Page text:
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Jazz-Grizzlies: A look at the key things that could define the first-round playoff series

Utah Jazz guard Donovan Mitchell (45) shoots over Memphis Grizzlies guard Ja Morant (12) during the game at Vivint Smart Home Arena in Salt Lake City on Friday, March 26, 2021.

(Spenser Heaps, Deseret News)



SALT LAKE CITY — Friday night was date night for Mike and Mary Conley. Or at least as close as they could get during playoff time.

On the itinerary: dinner and a game.

"It was the one night we get to go out to eat and I had my phone and I told her I got to work," the Utah Jazz point guard said. "So I put my phone up on the table and was watching the game."

They watched together as Mike Conley tried to scout for either team — calling out each play for both the Memphis Grizzlies and the Golden State Warriors — knowing full well what it would mean if Memphis won.

Was he cheering for his old team? He wouldn't admit to that, but he sounded awfully happy for the people that surrounded him for more than a decade as he made his name playing in a Grizzlies uniform.

"Obviously happy for fans of Memphis that they have something to continue to root for going forward," Conley said. "Obviously it's business for me so I'm gonna be locked in and ready to go and excited for the challenge."

So how much of a challenge will the Grizzlies be? Here are some things to look for when the Grizzlies and Jazz tipoff their series Sunday night.

Will Donovan Mitchell be at full strength?

Mitchell scored 35 points in each of the two games he played against Memphis, while shooting 60% from the field and 71% from 3. The opening minutes of Utah's 126-110 win on March 27 showed just how dominant Mitchell can be against the Grizzlies.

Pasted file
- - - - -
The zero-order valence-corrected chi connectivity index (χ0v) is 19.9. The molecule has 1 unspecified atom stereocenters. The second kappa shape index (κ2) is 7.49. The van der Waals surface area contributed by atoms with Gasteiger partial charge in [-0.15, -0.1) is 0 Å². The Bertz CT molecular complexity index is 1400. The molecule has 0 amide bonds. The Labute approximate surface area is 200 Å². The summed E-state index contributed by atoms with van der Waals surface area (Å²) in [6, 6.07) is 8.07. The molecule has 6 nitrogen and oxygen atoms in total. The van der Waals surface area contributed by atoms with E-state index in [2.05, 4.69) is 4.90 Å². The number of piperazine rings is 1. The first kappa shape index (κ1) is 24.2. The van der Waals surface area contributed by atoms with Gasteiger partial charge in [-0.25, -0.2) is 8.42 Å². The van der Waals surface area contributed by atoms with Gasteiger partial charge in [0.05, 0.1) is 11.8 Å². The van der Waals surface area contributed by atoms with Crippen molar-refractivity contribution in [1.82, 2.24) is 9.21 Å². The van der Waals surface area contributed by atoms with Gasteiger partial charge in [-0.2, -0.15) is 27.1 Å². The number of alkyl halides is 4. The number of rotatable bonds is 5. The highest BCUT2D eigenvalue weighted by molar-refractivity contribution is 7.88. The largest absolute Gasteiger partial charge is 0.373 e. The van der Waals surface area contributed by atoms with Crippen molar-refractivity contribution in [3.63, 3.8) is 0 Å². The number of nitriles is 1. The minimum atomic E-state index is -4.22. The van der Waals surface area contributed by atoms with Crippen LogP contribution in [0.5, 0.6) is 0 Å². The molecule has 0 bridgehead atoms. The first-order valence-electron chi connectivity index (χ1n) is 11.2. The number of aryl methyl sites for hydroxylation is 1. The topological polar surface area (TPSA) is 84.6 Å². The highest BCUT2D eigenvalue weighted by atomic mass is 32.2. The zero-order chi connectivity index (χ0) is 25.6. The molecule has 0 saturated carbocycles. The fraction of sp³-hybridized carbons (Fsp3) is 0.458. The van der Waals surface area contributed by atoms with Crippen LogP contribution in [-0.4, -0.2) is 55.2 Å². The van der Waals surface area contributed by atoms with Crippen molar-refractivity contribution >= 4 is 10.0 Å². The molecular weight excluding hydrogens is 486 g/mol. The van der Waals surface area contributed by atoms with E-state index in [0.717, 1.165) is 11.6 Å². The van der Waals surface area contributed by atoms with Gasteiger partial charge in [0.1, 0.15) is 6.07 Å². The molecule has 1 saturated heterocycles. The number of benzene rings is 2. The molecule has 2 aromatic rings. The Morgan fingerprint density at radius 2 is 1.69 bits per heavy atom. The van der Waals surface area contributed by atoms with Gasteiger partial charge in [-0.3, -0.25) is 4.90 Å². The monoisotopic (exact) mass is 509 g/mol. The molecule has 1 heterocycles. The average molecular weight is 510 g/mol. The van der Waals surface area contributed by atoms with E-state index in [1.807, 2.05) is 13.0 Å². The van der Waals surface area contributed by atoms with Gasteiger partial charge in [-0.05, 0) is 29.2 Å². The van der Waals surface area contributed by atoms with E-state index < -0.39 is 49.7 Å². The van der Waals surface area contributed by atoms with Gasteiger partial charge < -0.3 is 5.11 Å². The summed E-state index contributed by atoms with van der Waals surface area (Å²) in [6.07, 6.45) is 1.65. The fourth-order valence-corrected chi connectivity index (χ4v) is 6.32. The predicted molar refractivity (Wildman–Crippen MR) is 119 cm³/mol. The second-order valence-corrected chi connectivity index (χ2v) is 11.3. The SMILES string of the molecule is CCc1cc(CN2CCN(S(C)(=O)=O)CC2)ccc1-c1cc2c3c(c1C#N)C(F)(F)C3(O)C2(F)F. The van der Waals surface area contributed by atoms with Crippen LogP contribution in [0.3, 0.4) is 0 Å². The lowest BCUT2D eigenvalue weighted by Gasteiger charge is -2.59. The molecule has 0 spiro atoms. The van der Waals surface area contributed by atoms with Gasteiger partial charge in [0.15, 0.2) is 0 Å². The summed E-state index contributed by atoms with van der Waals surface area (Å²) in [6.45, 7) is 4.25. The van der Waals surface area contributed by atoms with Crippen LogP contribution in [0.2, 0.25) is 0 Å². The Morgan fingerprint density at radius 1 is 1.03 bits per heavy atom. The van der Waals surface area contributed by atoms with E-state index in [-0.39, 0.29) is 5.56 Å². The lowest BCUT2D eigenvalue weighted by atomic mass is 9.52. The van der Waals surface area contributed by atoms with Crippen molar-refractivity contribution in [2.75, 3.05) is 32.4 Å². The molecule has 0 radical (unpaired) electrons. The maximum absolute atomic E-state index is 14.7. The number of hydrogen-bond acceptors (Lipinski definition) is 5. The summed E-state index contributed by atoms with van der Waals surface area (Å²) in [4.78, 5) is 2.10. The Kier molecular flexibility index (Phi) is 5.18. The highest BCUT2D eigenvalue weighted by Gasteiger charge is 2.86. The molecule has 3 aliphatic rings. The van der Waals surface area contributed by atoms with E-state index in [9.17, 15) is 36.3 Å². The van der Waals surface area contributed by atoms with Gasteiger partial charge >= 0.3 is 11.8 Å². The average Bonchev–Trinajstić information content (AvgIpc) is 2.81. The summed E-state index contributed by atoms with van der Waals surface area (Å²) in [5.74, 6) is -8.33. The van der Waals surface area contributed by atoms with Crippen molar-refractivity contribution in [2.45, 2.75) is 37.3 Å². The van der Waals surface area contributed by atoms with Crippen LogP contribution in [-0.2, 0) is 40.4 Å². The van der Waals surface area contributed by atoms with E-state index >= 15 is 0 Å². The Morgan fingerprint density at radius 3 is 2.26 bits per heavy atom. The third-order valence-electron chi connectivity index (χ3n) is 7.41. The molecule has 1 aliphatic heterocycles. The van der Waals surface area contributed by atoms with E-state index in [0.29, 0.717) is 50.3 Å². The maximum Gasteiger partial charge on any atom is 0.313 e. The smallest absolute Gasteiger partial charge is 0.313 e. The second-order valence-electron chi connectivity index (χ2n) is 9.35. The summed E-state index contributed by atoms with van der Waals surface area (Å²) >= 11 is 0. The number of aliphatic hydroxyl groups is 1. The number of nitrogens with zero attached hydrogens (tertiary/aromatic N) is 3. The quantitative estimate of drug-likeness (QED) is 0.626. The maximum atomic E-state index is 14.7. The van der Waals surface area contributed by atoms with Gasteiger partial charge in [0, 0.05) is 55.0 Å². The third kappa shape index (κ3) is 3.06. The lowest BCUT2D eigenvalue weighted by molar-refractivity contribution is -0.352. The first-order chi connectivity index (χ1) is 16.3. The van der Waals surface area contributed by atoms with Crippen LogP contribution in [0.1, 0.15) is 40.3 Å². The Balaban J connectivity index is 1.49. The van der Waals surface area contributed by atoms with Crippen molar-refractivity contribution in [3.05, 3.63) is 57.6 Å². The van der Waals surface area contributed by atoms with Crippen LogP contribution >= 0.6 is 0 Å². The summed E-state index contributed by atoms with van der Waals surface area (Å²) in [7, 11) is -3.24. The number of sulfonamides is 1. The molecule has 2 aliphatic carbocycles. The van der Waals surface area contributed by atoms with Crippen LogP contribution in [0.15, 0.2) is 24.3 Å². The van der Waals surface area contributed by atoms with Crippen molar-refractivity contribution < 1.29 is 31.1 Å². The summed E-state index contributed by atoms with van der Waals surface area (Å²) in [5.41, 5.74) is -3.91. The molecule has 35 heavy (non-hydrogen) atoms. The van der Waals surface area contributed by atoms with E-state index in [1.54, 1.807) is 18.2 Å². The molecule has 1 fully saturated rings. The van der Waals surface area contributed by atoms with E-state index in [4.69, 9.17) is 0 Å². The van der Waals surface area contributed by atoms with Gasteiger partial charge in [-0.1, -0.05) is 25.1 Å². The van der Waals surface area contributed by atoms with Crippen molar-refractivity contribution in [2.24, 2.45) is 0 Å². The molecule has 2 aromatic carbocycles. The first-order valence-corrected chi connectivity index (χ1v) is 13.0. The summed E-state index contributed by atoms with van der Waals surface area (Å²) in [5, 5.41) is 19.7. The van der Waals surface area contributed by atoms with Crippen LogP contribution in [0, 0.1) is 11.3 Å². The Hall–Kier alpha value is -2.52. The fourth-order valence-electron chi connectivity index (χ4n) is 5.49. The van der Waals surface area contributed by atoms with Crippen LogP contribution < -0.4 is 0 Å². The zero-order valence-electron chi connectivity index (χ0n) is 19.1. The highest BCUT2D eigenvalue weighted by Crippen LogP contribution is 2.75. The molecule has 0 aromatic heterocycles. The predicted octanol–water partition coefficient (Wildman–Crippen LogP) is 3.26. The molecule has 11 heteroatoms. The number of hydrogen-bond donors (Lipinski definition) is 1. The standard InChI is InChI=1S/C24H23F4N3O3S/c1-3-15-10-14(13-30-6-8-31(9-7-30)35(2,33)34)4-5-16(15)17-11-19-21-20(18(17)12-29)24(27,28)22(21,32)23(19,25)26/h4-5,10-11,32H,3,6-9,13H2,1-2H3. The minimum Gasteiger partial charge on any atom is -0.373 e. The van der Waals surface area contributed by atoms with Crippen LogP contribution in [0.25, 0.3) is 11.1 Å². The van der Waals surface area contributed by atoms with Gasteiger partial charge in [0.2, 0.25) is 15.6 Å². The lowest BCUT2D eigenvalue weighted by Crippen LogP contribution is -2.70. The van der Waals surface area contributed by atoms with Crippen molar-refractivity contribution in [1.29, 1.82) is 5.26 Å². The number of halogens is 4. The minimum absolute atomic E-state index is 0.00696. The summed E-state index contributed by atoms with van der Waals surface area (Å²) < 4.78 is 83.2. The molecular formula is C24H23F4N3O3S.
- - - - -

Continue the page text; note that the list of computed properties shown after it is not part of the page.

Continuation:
Play 1: Mitchell gets a dribble hand off from Rudy Gobert that eliminates Dillon Brooks from the play and gives Mitchell an open look

Play 2: After dying on the last screen, Brooks goes under the Gobert screen and Mitchell pulls up and drains a 3.

Play 3: Mitchell catches Brooks anticipating a Gobert screen and crosses him the other way and gets to the rim.

Play 4: Brooks stays in position to eliminate the Gobert dribble hand off and then gets hit with a back cut that gets Mitchell to the rim.

Brooks tried everything to stop the Mitchell-Gobert pick-and-roll and was beaten by it each time. That seems awfully repeatable in the series. And Mitchell's masterpiece didn't stop when Brooks got a breather.

Play 5: Mitchell hits a standard pull up 3.

Play 6: Mitchell uses a slipped screen from Bojan Bogdanovic and takes Justise Winslow off the dribble to get into the paint and draws a foul.

In short, the Grizzlies didn't show even the faintest ability to guard Mitchell in the regular season, so the only real question is how healthy is Mitchell? If he's close to 100%, he could be looking at yet another first-round outburst.

The good news on that front: He was not mentioned on the Jazz's injury report for Sunday's Game 1.

"Donovan is excited," coach Quin Snyder said. "This is a time of year that he really embraces, and it's the culmination of all the work that he's put in and our team's put in. … He's excited to play. Excited to compete. And it's just great to have him back."

Rudy Gobert's dominance

Notice a trend from Mitchell's hot start? The first four plays featured a Gobert screen.